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From "Ken Krugler (JIRA)" <>
Subject [jira] Commented: (LUCENE-1343) A replacement for ISOLatin1AccentFilter that does a more thorough job of removing diacritical marks or non-spacing modifiers.
Date Thu, 14 Aug 2008 03:49:44 GMT


Ken Krugler commented on LUCENE-1343:

Hi Robert,

FWIW, the issues being discussed here are very similar to those covered by the [Unicode Security
Considerations|] technical report #36, and associated
data found in the [Unicode Security Mechanisms|] technical
report #39.

The fundamental issue for int'l domain name spoofing is detecting when two sequences of Unicode
code points will render as similar glyphs...which is basically the same issue you're trying
to address here, so that when you search for something you'll find all terms that "look" similar.

So for a more complete (though undoubtedly slower & bigger) solution, I'd suggest using
ICU4J to do a NFKD normalization, then toss any combining/spacing marks, lower-case the result,
and finally apply mappings using the data tables found in the technical report #39 referenced

-- Ken

> A replacement for ISOLatin1AccentFilter that does a more thorough job of removing diacritical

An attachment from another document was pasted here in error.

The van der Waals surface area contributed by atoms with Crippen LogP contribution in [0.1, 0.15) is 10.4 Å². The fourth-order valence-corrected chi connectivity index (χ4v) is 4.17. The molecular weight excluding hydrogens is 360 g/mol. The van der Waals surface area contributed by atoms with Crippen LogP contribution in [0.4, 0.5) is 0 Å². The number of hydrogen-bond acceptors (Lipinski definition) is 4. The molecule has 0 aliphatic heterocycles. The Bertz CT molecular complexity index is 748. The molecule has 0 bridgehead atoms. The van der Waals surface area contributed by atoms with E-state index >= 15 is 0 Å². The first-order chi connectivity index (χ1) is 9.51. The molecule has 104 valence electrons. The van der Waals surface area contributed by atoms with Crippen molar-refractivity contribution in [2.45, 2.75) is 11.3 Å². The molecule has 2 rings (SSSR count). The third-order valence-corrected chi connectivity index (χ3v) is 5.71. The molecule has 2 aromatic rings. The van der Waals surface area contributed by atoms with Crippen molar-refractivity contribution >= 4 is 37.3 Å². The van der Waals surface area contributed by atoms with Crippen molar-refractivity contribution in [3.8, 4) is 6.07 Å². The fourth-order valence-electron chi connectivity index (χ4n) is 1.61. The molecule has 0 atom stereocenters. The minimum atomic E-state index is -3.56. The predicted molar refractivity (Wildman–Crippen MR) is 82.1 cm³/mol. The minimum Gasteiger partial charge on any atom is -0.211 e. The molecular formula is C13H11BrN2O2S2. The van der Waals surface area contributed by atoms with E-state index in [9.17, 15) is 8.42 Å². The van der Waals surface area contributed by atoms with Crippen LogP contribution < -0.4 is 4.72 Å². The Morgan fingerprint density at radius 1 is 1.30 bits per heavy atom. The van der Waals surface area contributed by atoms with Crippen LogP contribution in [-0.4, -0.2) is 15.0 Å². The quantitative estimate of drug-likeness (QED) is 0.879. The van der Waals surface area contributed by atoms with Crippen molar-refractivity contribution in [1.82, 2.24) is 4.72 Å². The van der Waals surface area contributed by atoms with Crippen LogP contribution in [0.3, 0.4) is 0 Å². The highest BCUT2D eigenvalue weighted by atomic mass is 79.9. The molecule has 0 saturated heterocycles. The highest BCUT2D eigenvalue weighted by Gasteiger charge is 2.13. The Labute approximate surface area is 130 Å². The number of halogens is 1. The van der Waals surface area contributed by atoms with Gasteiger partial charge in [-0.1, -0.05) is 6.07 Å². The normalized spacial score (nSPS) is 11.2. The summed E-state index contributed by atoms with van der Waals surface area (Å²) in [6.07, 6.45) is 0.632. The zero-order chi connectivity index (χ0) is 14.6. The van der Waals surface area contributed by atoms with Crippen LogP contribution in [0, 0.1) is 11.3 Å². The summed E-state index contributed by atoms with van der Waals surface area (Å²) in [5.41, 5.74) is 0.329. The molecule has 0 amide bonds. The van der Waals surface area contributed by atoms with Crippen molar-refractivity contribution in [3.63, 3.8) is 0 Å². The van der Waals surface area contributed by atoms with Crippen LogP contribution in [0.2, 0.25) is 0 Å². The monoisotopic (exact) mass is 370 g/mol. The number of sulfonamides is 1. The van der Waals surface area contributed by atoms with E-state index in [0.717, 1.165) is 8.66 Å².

marks or non-spacing modifiers.
> -----------------------------------------------------------------------------------------------------------------------------
>                 Key: LUCENE-1343
>                 URL:
>             Project: Lucene - Java
>          Issue Type: Improvement
>          Components: Analysis
>            Reporter: Robert Haschart
>            Priority: Minor
>         Attachments: normalizer.jar,,,
> The ISOLatin1AccentFilter takes Unicode characters that have diacritical marks and replaces
them with a version of that character with the diacritical mark removed.  For example é becomes
e.  However another equally valid way of representing an accented character in Unicode is
to have the unaccented character followed by a non-spacing modifier character (like this:
 é  )    The ISOLatin1AccentFilter doesn't handle the accents in decomposed unicode characters
at all.    Additionally there are some instances where a word will contain what looks like
an accented character, that is actually considered to be a separate unaccented character 
such as  Ł  but which to make searching easier you want to fold onto the latin1  lookalike
 version   L  .   
> The UnicodeNormalizationFilter can filter out accents and diacritical marks whether they
occur as composed characters or decomposed characters, it can also handle cases where as described
above characters that look like they have diacritics (but don't) are to be folded onto the
letter that they look like ( Ł  -> L )

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